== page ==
Celebrated equestrian artists from the 18th century to the modern era come together in an exploration of the relationship between horse and human
Spokeswoman Nicole Dearden said: “Rountree Tryon Gallery, specialists in sporting, wildlife and maritime fine art, is opening The Sporting Horse, a new exhibition in its Petworth Gallery. The new show brings together celebrated equestrian artists from the eighteenth century to present day including James Seymour, Marcus Hodge, John Wootton, John Ferneley, Mirjam Verhoeff, Jo Taylor and Jeremy Houghton.
“The exhibition brings together stylistically-diverse artworks across a range of media to explore the profound, shifting relationship between horse and human in the modern era. This is an era defined by the horse’s liberation from manual labour, one that has developed and valued the horse’s unique qualities of speed, intelligence, courage and joie de vivre.
“From the founders and masters of the sporting genre in the early 18th century to today’s young artists, the contributors to this exhibition are united by their appreciation of these characteristics.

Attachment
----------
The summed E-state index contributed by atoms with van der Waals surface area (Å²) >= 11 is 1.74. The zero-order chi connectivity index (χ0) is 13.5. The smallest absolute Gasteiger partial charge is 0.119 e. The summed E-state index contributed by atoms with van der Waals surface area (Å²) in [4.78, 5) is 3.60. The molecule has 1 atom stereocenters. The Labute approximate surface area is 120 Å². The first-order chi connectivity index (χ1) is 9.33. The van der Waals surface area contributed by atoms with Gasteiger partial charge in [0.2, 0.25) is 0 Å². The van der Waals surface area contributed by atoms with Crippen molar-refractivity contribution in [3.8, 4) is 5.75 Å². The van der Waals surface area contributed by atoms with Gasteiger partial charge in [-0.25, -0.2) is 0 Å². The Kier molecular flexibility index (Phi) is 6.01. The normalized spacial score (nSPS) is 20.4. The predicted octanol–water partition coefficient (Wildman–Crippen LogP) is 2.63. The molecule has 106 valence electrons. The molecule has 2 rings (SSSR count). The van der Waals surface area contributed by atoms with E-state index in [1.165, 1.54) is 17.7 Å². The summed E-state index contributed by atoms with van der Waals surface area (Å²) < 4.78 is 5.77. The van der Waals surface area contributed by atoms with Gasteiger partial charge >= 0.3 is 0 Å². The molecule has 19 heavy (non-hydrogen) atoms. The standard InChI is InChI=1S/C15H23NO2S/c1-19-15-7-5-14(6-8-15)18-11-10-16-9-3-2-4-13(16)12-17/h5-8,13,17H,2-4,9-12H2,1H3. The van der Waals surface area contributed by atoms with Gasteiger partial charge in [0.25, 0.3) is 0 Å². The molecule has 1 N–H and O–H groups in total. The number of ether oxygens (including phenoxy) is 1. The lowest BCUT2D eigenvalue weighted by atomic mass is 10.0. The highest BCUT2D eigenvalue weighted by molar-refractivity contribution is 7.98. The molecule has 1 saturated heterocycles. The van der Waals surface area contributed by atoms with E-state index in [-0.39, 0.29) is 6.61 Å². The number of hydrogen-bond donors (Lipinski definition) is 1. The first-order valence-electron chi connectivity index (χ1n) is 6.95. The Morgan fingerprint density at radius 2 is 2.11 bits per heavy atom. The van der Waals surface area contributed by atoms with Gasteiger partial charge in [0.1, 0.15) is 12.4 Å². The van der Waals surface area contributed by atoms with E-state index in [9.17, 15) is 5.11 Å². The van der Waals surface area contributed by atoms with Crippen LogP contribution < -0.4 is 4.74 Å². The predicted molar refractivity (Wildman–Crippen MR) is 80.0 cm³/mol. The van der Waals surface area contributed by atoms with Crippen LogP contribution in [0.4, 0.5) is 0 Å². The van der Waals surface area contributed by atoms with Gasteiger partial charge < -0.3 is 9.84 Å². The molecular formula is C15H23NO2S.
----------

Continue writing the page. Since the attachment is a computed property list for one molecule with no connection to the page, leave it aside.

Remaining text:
“John Wootton’s substantial painting depicts the great racehorse Hobgoblin, the artwork’s value and scale reflecting that of its subject. John Ferneley Senior’s Portrait of Sir Francis Grant, meanwhile, celebrates the fashionable heyday of fox-hunting, then a novel opportunity for gentlemen to ride their own horses in a sociable and challenging context.
“Some of the contemporary artists, such as Mirjam Verhoeff and Jeremy Houghton, have developed distinctive techniques for evoking speed almost to the point of abstraction, while Jo Taylor’s work testifies to the power of the horse as an archetype in fantasy and the imagination. What emerges across the range of exhibits is an enduring affinity for the horse in art, as well as unalloyed passion for the versatility and spirit of this magnificent animal.”
Jamie Rountree, founder and director of Rountree Tryon Gallery, said: “We are delighted to bring The Sporting Horse to our Petworth Gallery, an area of England synonymous with horses and racing.
“The new show reflects an appreciation of the horse and the exhilaration that comes from watching its speed and movement. A good artist knows just how to capture this while conveying a sense of intensity and movement in a few brush strokes. The Sporting Horse takes you on a journey from the 18th century all the way through to contemporary times. It’s a must see show for horse enthusiasts.”
The Sporting Horse is showing until August 19.
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